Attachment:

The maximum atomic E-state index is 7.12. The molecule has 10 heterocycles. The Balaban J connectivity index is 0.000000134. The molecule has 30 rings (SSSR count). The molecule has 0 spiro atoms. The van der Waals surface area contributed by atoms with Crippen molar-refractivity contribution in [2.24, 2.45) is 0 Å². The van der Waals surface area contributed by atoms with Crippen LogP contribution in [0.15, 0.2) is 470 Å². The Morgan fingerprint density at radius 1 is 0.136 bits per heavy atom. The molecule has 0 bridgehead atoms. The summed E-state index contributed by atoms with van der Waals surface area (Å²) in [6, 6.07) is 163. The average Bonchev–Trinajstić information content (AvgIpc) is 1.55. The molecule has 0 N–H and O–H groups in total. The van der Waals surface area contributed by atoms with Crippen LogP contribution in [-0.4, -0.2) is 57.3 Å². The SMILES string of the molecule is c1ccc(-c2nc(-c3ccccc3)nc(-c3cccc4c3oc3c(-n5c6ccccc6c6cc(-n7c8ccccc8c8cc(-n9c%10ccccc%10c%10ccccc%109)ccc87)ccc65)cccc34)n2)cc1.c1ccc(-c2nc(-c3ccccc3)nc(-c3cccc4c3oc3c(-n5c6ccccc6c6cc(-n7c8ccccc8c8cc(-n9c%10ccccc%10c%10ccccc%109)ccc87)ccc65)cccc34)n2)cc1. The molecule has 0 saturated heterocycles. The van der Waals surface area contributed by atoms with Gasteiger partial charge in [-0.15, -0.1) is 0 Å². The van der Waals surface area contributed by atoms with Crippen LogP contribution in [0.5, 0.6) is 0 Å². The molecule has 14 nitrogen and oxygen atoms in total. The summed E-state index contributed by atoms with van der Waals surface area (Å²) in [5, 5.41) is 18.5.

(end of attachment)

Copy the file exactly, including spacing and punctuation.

The maximum atomic E-state index is 7.12. The molecule has 10 heterocycles. The Balaban J connectivity index is 0.000000134. The molecule has 30 rings (SSSR count). The molecule has 0 spiro atoms. The van der Waals surface area contributed by atoms with Crippen molar-refractivity contribution in [2.24, 2.45) is 0 Å². The van der Waals surface area contributed by atoms with Crippen LogP contribution in [0.15, 0.2) is 470 Å². The Morgan fingerprint density at radius 1 is 0.136 bits per heavy atom. The molecule has 0 bridgehead atoms. The summed E-state index contributed by atoms with van der Waals surface area (Å²) in [6, 6.07) is 163. The average Bonchev–Trinajstić information content (AvgIpc) is 1.55. The molecule has 0 N–H and O–H groups in total. The van der Waals surface area contributed by atoms with Crippen LogP contribution in [-0.4, -0.2) is 57.3 Å². The SMILES string of the molecule is c1ccc(-c2nc(-c3ccccc3)nc(-c3cccc4c3oc3c(-n5c6ccccc6c6cc(-n7c8ccccc8c8cc(-n9c%10ccccc%10c%10ccccc%109)ccc87)ccc65)cccc34)n2)cc1.c1ccc(-c2nc(-c3ccccc3)nc(-c3cccc4c3oc3c(-n5c6ccccc6c6cc(-n7c8ccccc8c8cc(-n9c%10ccccc%10c%10ccccc%109)ccc87)ccc65)cccc34)n2)cc1. The molecule has 0 saturated heterocycles. The van der Waals surface area contributed by atoms with Gasteiger partial charge in [-0.15, -0.1) is 0 Å². The van der Waals surface area contributed by atoms with Crippen LogP contribution in [0.5, 0.6) is 0 Å². The molecule has 14 nitrogen and oxygen atoms in total. The summed E-state index contributed by atoms with van der Waals surface area (Å²) in [5, 5.41) is 18.5.